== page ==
Sunday, June 19, 2011

Virtual Arts & Crafts: Coat of Arms for Em&M

So this past week, in celebration of M + Em's Baking Reunion, I decided to make them a Baking Coat of Arms! Armed with my Mac, Microsoft Powerpoint, and a sturdy Logitech mouse, I made this after 1.5-2 hours:

A guide to the thought behind the coat of arms:
1. A spoon and whisk! These originally came up in conversation partly as a joke. I thought it'd be hilarious if M & Em crossed spoon + spatula upon greeting. Something akin to when Ted & Marshall fight with their decorative wall swords in the How I Met Your Mother episode 'The Duel'. These are part of any good baker's tool kit. I'm not a very good baker, because I don't normally use a whisk--just an old school wooden rice spatula.
2. The molecule? Sucrose! It's more commonly known as granulated white sugar. Bakers run out of sugar fast. God forbid if a baker doesn't have sugar in the pantry at baking time... ;)
3. Butter!!!! The second main ingredient of most nummy things.
4. Cinnamon--because M loves cinnamon. You can tell by reading this post, this post, this post, and (phew!) this post from Em&M's blog.
5. 'Butyro Fidimus'--Latin for 'In butter we trust.' I wanted to put 'in butter and sugar we trust' but it seems that the word for sugar didn't exist in Roman times. The word zuccarum means sugar, but it came to be a little later during Medieval times. And so because I couldn't find the word for sugar in Ecclesiastical or Classical Latin, I dropped it from Em&M's motto. Using my very rusty Latin knowledge and Google, I came up with 'butyro fidimus.' I'm open to changing the verb--I myself was not sure whether fido, fidere; confido, confidere; or credo, credere would be a more appropriate choice. Classics majors, let me know! :)
6. Blue and green--because that was M's color scheme of choice.
7. The M & Em on the spoon and whisk, respectively--think of these as virtual monograms. :)

While puttering away on my computer, I made two pretty cool discoveries: 
1. You can do most of what you'd want to do in Adobe Photoshop or Illustrator in Powerpoint. True,  having one of these softwares would make my life a lot easier (and my wallet a lot lighter). However, the only Adobe product that I own is Adobe Reader, the PDF viewer. And consequently, I got to have some major bonding time with Microsoft Powerpoint.

If you need a Pen tool but don't own Adobe Illustrator, just go to Powerpoint! For those who aren't familiar, the Pen tool allows users to make curved shapes by clicking and applying points. This allows you to draw smooth curved lines.

Go to Insert > Shape > Lines + Connectors > Curve 

Each time you click you put down a point.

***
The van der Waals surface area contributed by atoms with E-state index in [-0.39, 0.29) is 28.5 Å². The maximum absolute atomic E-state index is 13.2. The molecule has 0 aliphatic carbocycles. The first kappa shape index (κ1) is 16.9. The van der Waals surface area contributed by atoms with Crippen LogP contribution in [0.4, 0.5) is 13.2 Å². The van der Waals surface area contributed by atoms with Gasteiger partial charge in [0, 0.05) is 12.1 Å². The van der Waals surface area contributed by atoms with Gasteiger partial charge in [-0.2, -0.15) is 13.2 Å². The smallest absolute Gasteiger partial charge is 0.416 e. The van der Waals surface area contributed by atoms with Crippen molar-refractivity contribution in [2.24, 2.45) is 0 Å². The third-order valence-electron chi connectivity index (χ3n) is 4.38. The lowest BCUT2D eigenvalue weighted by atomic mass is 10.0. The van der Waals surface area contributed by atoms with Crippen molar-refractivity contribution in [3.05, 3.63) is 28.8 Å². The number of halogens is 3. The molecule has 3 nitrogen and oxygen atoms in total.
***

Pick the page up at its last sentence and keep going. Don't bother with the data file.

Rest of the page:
Location of the next point determines the curvature. 

After you draw your curve, you can edit points!

If you want, you can add and delete points! Just like in Illustrator! 

2. The other really cool thing I learned (And this is unique to Macs, I'm pretty sure)-- Macs let you order your 'layers' in powerpoint! It's does the exact same thing as the Layers tool in Adobe Photoshop or Illustrator! But I think that Mac presents it in a way more intuitive way. Take a look!

Right click on one of the objects in a region with lots of other objects. 

This window comes up! You then click and drag your layers into whatever arrangement you'd like. 
This was by far the best surprise I discovered during my project. It made my work so much easier because I often had 4-6 things layered on top of each other, and it was hard to click on individual shapes.

For the flag at the bottom of the Coat of Arms, I went to trusty Google and searched 'coat of arms'. Given the shape of the crest I decided upon and the motto I had in mind, I found one flag to be perfect for my project. It belonged to New Zealand's Coat of Arms.

Making the flag and motto
1. First, I dragged the flag into Powerpoint.

2. Next, I used the Curve tool to start tracing bits and pieces of the flag.
I traced the little pieces on the image's left individually. Then, I copied and pasted each of them, after which I horizontally flipped the copies to keep my picture symmetric. After rearranging the layers as necessary, it looked like this:

 3. After changing the color scheme, it looked much nicer and less like a blueberry.

In order to give the impression of some depth, I applied a Gradient Fill on my shapes. 
After you select your object, go to Fill > Fill Effects. 
You'll see this window:
(A) Make sure you're on 'Fill'
(B) Select 'Gradient'
(C) Choose the 'Linear' gradient (There are other styles if you want)
(D) This will be the color at one end of your shape. It can be changed.
(E) This will be the color at the other end. 
By dragging D + E along the strip, you can change how
much of each color your shape will have. 
4. Adding the text was a bit tricky. At first, I tried just writing each word and superimposing it on the flag, but that didn't look too nice. 

The word was too straight against the nice curve of my banner.
If I had Illustrator, I would be able to type text onto curves. The next best solution in powerpoint? Draw a curve that you want your letters to sit on. Then, type each letter in a new text box, so the bottom of the text box is tangent with your temporary curve. It should look like this: 

Unfortunately, when I was writing out the motto, I had underestimated how much banner space I would need. It wasn't too much trouble. All I had to do was pull the banner horizontally to make it wider, and redraw a new curve, and adjust the letters accordingly.

Time? Letter space? As usual, I underestimated...

5. And finally, it was done!

And the best part....putting it all together! 

Thanks to Em&M for giving me reason to get artsy and crafty again! 

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